Christ is ours. And we are his. By the Spirit’s work we live under absolution, and no longer under condemnation. In God’s eyes we have already fulfilled his law perfectly.

No matter what anyone else may think or say about me, I know what God thinks. He loves me. He does not condemn me any longer.

“Therefore, there is now no condemnation for those who are in Christ Jesus, because through Christ Jesus the law of the Spirit who gives life has set you free from the law of sin and death. For what the law was powerless to do because it was weakened by the flesh, God did by sending his own Son in the likeness of sinful flesh to be a sin offering. And so he condemned sin in the flesh, in order that the righteous requirement of the law might be fully met in us, who do not live according to the flesh but according to the Spirit” (Romans 8:1-4, NIV).

Our Bible reading for Thursday, July 23, is Hosea 8:1 – 9:17, Romans 8:1-17 and Proverbs 17:25 – 18:6.

Heavenly Father, thank you for sending your Son, Jesus Christ, to be the perfect sin offering for me. Thank you for forgiveness and absolution. Help me to no longer feel a sense of condemnation, because the truth is, I am no longer condemned by you.

Header image based on "Condemned" by Karl Frankowski, CC By 2.0


For those with some experience in the sports world, the word “substitution” is a double-edged sword. If you’re the kind of person who spent a reasonable amount of time on the bench (like me) then you love the word, because that’s the moment you waited for: the substitution.

A substitution was great! It meant you–the substitute–were going into the game to get some minutes. Maybe, just maybe, you could spark something with those minutes. You knew it was best to maximize your minutes, no matter what.

On the other hand, if you were a starter, the substitution was something you dreaded a bit. First of all, someone not as good as you (wouldn’t he be the starter, otherwise?) was going in the game. Secondly, the substitute was costing you minutes. He was snagging your opportunity to make a game-changing impact.

But in the Biblical world (as opposed to the sports world), the substitution is always a matter of wonder and joy. Just like in the story of Jesus and Barabbas. Barabbas was a notorious criminal. Jesus was innocent.

In the ultimate irony, Barabbas is released and given his freedom. Jesus is crucified.

It’s the perfect metaphor. I deserve to receive God’s wrath because of my constant idolatry, unbelief and disobedience of God. The one who is condemned should be me.

But Jesus took my condemnation for me. He is my substitute. And that’s why I can take this beautiful promise and apply it to myself: “Therefore, there is now no condemnation for those who are in Christ Jesus” (Romans 8:1, NIV).

So can you. Because he’s your substitute too.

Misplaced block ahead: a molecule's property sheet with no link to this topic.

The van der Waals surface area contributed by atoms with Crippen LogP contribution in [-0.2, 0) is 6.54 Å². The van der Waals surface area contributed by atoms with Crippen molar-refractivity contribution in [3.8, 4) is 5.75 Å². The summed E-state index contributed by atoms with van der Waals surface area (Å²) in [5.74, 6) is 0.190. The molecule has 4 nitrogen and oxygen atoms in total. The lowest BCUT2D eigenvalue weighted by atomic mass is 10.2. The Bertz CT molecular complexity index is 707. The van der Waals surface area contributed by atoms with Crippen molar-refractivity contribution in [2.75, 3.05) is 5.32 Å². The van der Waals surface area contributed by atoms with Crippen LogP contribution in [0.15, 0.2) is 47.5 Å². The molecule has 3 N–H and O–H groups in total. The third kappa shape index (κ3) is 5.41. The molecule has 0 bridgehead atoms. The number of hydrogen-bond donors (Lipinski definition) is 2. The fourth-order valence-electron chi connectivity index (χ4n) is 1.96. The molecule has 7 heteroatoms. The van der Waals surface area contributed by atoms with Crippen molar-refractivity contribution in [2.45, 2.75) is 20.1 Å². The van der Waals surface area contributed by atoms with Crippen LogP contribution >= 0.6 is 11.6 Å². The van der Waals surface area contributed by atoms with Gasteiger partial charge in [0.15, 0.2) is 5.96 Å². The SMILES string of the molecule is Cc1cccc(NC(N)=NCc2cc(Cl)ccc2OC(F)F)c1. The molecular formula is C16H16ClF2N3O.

And that’s why there’s no more beautiful word than the word “substitution.”

“But the chief priests and the elders persuaded the crowd to ask for Barabbas and to have Jesus executed. ‘Which of the two do you want me to release to you?’ asked the governor. ‘Barabbas,’ they answered. ‘What shall I do, then, with Jesus who is called the Messiah?’ Pilate asked. They all answered, ‘Crucify him!'” (‭Matthew‬ ‭27‬:‭20-22‬ NIV).

Our Bible reading for Thursday, February 12, is Exodus 11:1 – 12:51, Matthew 27:11-44 and Psalm 21:1-7.

Header image based on "It Is Finished" by abcdz2000, CC By-SA 2.0

Where Change Begins

January is the month when we try to make changes in our lives. New Year’s resolutions!

We’re going to work out more. We’re going to lose weight. We’re going to finally read that book. We’re going to fix that relationship.

Character qualities rise to the fore. I’m going to be a more hard-working person in 2015. And more honest. I’ll amp up the compassion. Get rid of the swear words. Stop the gossiping.

So we set up a “fine jar.” A dollar for every cuss word. Five dollars for every time I catch myself gossiping.

We write out our list of goals. We share it with our best friend, and ask him to keep us accountable.

None of those are bad things. In fact, they can be very, very good things. But they are not the place to start.

Jesus shows us that place. The starting line for life-change is not our neighbor or the list on our smartphone.

“But the things that come out of a person’s mouth come from the heart, and these defile them. For out of the heart come evil thoughts—murder, adultery, sexual immorality, theft, false testimony, slander” (Matthew 15:18-19, NIV).

This is so important. Jesus tells us why our habits are broken. It’s because our hearts are broken.

The place to start is with healing the heart. And the place where healing the heart begins is the cross. The person who can change my habits permanently is not me. The person is Jesus.

That’s because change begins with hope, with strength, with love. Not with condemnation, with feeble attempts, with selfishness and shame.

And who is Jesus? He is hope. He is strength. He is love.

Ask him to heal your heart. And change your life.

Jesus, heal my heart through the good news of your forgiveness won for me at the cross. I want to change. Give me your hope, your strength, and your love.

Our reading for Thursday, January 22, is Genesis 43:1 -44:34, Matthew 15:10-39, and Psalm 13:1-6.

Header image based on "Granite Cross" by Lindman, CC by 2.0